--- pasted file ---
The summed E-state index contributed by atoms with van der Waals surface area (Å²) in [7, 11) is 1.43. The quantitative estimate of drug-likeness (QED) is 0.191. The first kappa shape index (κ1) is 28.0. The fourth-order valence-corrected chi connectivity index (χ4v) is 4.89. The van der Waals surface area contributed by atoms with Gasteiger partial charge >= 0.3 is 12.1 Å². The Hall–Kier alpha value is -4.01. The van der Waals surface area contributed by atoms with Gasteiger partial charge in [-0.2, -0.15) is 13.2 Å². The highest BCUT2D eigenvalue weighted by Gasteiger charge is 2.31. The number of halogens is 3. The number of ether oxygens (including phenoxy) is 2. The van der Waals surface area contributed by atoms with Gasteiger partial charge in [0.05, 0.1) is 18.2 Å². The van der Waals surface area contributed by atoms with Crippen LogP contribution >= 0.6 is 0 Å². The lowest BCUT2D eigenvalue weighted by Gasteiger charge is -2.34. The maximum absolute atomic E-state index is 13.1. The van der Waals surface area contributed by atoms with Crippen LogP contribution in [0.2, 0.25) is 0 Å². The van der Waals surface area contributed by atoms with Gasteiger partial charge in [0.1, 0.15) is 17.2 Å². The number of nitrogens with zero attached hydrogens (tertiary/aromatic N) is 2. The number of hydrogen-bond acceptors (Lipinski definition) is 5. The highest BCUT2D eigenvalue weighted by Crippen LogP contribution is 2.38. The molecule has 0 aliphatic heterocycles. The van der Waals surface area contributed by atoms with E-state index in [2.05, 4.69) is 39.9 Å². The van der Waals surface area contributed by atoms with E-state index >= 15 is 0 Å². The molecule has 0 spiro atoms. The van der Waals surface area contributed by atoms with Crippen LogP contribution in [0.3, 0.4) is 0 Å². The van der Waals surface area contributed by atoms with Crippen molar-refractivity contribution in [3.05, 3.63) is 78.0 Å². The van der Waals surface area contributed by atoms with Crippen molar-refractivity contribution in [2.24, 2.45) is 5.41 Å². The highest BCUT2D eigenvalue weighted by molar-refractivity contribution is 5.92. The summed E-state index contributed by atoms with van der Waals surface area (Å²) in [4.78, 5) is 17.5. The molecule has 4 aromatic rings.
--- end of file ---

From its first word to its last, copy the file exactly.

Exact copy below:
The summed E-state index contributed by atoms with van der Waals surface area (Å²) in [7, 11) is 1.43. The quantitative estimate of drug-likeness (QED) is 0.191. The first kappa shape index (κ1) is 28.0. The fourth-order valence-corrected chi connectivity index (χ4v) is 4.89. The van der Waals surface area contributed by atoms with Gasteiger partial charge >= 0.3 is 12.1 Å². The Hall–Kier alpha value is -4.01. The van der Waals surface area contributed by atoms with Gasteiger partial charge in [-0.2, -0.15) is 13.2 Å². The highest BCUT2D eigenvalue weighted by Gasteiger charge is 2.31. The number of halogens is 3. The number of ether oxygens (including phenoxy) is 2. The van der Waals surface area contributed by atoms with Gasteiger partial charge in [0.05, 0.1) is 18.2 Å². The van der Waals surface area contributed by atoms with Crippen LogP contribution >= 0.6 is 0 Å². The lowest BCUT2D eigenvalue weighted by Gasteiger charge is -2.34. The maximum absolute atomic E-state index is 13.1. The van der Waals surface area contributed by atoms with Crippen LogP contribution in [0.2, 0.25) is 0 Å². The van der Waals surface area contributed by atoms with Gasteiger partial charge in [0.1, 0.15) is 17.2 Å². The number of nitrogens with zero attached hydrogens (tertiary/aromatic N) is 2. The number of hydrogen-bond acceptors (Lipinski definition) is 5. The highest BCUT2D eigenvalue weighted by Crippen LogP contribution is 2.38. The molecule has 0 aliphatic heterocycles. The van der Waals surface area contributed by atoms with E-state index in [2.05, 4.69) is 39.9 Å². The van der Waals surface area contributed by atoms with E-state index >= 15 is 0 Å². The molecule has 0 spiro atoms. The van der Waals surface area contributed by atoms with Crippen LogP contribution in [0.3, 0.4) is 0 Å². The van der Waals surface area contributed by atoms with Crippen molar-refractivity contribution in [3.05, 3.63) is 78.0 Å². The van der Waals surface area contributed by atoms with Crippen molar-refractivity contribution in [2.24, 2.45) is 5.41 Å². The highest BCUT2D eigenvalue weighted by molar-refractivity contribution is 5.92. The summed E-state index contributed by atoms with van der Waals surface area (Å²) in [4.78, 5) is 17.5. The molecule has 4 aromatic rings.